Uber has agreed to pay $26 million in fines for breaching consumer law by showing misleading messages to customers, including some that wrongfully discouraged people from cancelling rides.
The Australian Competition and Consumer Commission (ACCC) has taken Uber to court over cancellation notifications and misleading fare estimates during the short-lived Uber Taxi option.
For nearly four years, Uber warned users who were about to cancel a ride that they “may be charged a small fee” because the driver was already en route – even if the customer was cancelling the trip within five minutes, as is Uber’s policy.
If the user did continue with cancelling the ride during that period, Uber did not apply a fee.
In a statement, ACCC Chair Gina Cass-Gottlieb said the messages put pressure on its customers not to exercise their rights as consumers.
“Uber admits it misled Australian users for a number of years, and may have caused some of them to decide not to cancel their ride after receiving the cancellation warning, even though they were entitled to cancel free of charge under Uber’s own policy,” she said.
Uber agrees with Cass-Gottlieb’s statement, admitting that “almost all riders chose to cancel their trip” after they were told there could be a fee.
In September last year, Uber quietly changed its cancellation message to accurately reflect that customers wouldn’t be charged within the five minute grace period.
Misleading fare estimates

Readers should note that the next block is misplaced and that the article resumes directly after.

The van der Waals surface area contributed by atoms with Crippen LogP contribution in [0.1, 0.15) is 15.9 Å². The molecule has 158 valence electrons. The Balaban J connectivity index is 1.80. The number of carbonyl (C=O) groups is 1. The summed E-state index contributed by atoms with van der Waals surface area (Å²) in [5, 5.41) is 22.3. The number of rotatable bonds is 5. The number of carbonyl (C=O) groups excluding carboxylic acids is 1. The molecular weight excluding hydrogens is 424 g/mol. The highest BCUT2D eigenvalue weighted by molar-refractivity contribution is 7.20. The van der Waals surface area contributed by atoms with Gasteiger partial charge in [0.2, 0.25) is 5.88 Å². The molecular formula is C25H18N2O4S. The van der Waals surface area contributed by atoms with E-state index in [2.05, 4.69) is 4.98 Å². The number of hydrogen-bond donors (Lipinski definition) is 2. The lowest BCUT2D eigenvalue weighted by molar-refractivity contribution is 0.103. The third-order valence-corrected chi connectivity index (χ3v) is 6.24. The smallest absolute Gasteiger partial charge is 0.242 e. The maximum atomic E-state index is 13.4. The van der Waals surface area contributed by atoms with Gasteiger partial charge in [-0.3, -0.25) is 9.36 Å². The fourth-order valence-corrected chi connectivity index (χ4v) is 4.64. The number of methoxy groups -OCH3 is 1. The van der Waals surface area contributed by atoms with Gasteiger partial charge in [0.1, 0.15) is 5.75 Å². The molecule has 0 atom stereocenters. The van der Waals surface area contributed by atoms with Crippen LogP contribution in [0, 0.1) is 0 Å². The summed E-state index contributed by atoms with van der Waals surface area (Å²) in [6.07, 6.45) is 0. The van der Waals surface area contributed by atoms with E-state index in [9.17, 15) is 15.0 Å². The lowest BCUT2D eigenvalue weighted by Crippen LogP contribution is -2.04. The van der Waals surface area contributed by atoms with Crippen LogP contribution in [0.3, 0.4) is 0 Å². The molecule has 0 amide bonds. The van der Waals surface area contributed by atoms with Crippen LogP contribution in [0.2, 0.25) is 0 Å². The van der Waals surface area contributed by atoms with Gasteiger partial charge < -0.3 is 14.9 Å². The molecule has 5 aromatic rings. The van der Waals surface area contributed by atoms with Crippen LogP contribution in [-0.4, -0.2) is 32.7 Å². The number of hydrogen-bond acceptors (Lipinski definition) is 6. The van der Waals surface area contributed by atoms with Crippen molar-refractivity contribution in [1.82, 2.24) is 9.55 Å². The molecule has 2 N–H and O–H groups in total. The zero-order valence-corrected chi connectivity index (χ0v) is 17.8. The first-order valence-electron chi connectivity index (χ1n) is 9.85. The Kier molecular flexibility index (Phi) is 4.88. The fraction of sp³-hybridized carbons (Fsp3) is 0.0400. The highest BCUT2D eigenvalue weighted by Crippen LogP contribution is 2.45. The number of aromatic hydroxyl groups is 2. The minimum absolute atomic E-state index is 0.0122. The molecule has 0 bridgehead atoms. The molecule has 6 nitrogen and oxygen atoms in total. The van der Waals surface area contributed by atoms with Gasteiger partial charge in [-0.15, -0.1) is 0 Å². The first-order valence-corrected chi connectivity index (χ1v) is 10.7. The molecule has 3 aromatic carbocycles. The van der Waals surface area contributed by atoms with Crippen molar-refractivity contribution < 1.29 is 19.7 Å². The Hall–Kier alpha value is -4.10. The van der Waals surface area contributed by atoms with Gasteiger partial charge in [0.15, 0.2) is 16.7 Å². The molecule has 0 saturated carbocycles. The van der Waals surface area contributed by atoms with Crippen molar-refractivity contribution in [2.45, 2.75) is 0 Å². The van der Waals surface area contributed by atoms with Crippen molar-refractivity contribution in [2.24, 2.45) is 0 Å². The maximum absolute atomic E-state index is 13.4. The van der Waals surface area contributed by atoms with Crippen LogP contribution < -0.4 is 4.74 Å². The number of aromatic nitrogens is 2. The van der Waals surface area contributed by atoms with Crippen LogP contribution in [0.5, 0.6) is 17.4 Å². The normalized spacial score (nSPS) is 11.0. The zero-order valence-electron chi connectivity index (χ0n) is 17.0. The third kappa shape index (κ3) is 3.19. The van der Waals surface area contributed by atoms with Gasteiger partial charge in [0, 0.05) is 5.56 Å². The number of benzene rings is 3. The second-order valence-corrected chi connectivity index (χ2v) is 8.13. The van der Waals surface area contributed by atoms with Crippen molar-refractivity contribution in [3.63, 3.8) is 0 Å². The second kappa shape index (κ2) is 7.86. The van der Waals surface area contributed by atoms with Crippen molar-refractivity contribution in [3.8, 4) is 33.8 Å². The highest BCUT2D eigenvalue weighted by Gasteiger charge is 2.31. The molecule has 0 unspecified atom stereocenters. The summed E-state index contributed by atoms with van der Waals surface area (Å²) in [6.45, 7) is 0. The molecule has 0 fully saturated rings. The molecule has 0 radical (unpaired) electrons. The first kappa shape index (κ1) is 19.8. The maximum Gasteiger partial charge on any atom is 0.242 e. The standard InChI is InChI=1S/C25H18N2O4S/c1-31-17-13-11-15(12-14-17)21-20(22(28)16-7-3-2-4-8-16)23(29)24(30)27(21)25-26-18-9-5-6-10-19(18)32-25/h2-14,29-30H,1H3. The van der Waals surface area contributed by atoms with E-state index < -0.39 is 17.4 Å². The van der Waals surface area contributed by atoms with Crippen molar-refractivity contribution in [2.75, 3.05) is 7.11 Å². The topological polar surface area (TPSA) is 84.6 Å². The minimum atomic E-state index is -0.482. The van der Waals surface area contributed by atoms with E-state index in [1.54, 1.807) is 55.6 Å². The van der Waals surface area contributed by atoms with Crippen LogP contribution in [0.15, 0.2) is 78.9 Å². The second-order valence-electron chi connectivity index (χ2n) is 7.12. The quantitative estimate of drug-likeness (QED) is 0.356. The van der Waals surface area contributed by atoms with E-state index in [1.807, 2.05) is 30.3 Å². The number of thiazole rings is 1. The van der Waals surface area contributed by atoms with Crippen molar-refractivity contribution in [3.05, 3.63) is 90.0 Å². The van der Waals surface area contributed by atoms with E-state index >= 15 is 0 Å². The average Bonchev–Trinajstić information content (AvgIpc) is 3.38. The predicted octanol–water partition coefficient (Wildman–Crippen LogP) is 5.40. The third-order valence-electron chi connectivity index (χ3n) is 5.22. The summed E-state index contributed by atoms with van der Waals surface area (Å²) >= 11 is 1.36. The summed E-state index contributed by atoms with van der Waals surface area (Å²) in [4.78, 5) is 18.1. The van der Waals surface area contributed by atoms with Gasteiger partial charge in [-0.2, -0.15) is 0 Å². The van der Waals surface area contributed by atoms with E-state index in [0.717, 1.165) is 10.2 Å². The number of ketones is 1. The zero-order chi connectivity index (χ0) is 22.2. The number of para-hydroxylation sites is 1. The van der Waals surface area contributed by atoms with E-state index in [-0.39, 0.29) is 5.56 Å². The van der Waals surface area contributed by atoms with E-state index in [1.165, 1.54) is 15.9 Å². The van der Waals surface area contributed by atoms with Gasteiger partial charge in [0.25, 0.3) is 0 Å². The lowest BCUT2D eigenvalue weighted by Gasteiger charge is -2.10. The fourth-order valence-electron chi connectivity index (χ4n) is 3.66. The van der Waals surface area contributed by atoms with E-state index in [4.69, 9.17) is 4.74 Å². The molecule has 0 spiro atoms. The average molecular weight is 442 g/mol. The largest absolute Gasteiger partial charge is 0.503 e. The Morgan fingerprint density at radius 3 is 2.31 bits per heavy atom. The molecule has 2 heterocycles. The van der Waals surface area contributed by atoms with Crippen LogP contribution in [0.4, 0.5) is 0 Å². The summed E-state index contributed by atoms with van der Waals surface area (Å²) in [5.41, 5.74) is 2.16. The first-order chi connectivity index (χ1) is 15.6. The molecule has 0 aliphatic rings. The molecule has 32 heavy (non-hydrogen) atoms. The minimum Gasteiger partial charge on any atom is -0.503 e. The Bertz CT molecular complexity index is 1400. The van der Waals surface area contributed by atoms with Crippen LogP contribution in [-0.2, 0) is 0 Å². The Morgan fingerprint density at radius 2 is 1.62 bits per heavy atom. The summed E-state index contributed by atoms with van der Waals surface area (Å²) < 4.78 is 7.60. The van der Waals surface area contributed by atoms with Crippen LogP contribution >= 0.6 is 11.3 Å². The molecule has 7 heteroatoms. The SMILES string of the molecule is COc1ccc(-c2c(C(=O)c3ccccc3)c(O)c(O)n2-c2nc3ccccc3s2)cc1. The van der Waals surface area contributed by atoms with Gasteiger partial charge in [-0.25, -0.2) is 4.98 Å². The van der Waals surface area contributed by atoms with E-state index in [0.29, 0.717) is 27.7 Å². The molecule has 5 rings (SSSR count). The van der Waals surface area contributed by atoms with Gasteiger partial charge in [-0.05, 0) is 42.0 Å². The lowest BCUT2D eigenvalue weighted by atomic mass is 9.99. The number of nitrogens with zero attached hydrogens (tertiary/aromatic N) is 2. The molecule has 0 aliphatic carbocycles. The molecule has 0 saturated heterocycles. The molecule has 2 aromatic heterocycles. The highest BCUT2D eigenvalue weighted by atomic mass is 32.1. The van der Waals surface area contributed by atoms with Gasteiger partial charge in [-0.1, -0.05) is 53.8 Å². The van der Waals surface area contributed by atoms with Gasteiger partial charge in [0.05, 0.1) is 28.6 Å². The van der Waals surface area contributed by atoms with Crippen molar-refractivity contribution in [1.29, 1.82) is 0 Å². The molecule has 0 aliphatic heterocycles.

Along with its dodgy cancellation messages, Uber will also be in court for misleading fare estimates seen on the Uber Taxi ride option that was only available in Sydney between 2013 and 2020.
Uber offered the ability to book a taxi through its ridesharing app but a change to the algorithm in 2018 saw it automatically inflate the estimated cost of a taxi to make Uber X – the company’s flagship ride sharing service – appear the cheaper option.
“Consumers rely on apps to provide accurate information, and the misleading information on Uber’s app deprived consumers of a chance to make an informed decision about whether or not to choose the Uber Taxi option,” Cass-Gottlieb said.
“Digital platforms like Uber need to take adequate measures to monitor the accuracy of their algorithms and the accuracy of statements they make, which may affect what service consumers choose.
“This is particularly important as online businesses often carefully design their user interfaces to influence consumer behaviour.”
The ACCC and Uber have reached an agreement on the $26 million in penalties and will jointly apply to the Federal Court which will decide if the fines are appropriate.